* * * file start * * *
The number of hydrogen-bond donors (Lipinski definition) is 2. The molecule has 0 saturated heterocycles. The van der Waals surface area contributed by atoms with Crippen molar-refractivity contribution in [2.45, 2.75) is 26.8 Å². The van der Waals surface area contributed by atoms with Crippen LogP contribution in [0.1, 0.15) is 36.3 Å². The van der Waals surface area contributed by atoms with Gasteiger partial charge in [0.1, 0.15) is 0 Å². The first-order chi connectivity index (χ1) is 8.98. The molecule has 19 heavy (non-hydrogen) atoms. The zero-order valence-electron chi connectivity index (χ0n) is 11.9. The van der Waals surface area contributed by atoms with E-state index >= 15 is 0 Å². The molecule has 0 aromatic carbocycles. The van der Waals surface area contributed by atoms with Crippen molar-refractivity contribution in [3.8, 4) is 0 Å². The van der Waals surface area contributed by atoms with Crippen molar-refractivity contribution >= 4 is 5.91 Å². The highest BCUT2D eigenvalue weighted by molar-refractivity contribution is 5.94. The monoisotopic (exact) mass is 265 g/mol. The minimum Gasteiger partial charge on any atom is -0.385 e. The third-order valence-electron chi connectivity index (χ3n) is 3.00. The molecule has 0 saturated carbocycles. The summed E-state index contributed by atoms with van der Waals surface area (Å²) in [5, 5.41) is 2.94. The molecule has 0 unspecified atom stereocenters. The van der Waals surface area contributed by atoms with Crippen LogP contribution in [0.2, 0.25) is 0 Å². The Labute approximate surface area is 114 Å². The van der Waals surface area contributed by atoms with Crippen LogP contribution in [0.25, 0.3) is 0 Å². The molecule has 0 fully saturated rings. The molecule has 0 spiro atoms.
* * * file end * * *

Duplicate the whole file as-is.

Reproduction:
The number of hydrogen-bond donors (Lipinski definition) is 2. The molecule has 0 saturated heterocycles. The van der Waals surface area contributed by atoms with Crippen molar-refractivity contribution in [2.45, 2.75) is 26.8 Å². The van der Waals surface area contributed by atoms with Crippen LogP contribution in [0.1, 0.15) is 36.3 Å². The van der Waals surface area contributed by atoms with Gasteiger partial charge in [0.1, 0.15) is 0 Å². The first-order chi connectivity index (χ1) is 8.98. The molecule has 19 heavy (non-hydrogen) atoms. The zero-order valence-electron chi connectivity index (χ0n) is 11.9. The van der Waals surface area contributed by atoms with E-state index >= 15 is 0 Å². The molecule has 0 aromatic carbocycles. The van der Waals surface area contributed by atoms with Crippen molar-refractivity contribution in [3.8, 4) is 0 Å². The van der Waals surface area contributed by atoms with Crippen molar-refractivity contribution >= 4 is 5.91 Å². The highest BCUT2D eigenvalue weighted by molar-refractivity contribution is 5.94. The monoisotopic (exact) mass is 265 g/mol. The minimum Gasteiger partial charge on any atom is -0.385 e. The third-order valence-electron chi connectivity index (χ3n) is 3.00. The molecule has 0 saturated carbocycles. The summed E-state index contributed by atoms with van der Waals surface area (Å²) in [5, 5.41) is 2.94. The molecule has 0 unspecified atom stereocenters. The van der Waals surface area contributed by atoms with Crippen LogP contribution in [0.2, 0.25) is 0 Å². The Labute approximate surface area is 114 Å². The van der Waals surface area contributed by atoms with Crippen LogP contribution in [0.25, 0.3) is 0 Å². The molecule has 0 fully saturated rings. The molecule has 0 spiro atoms.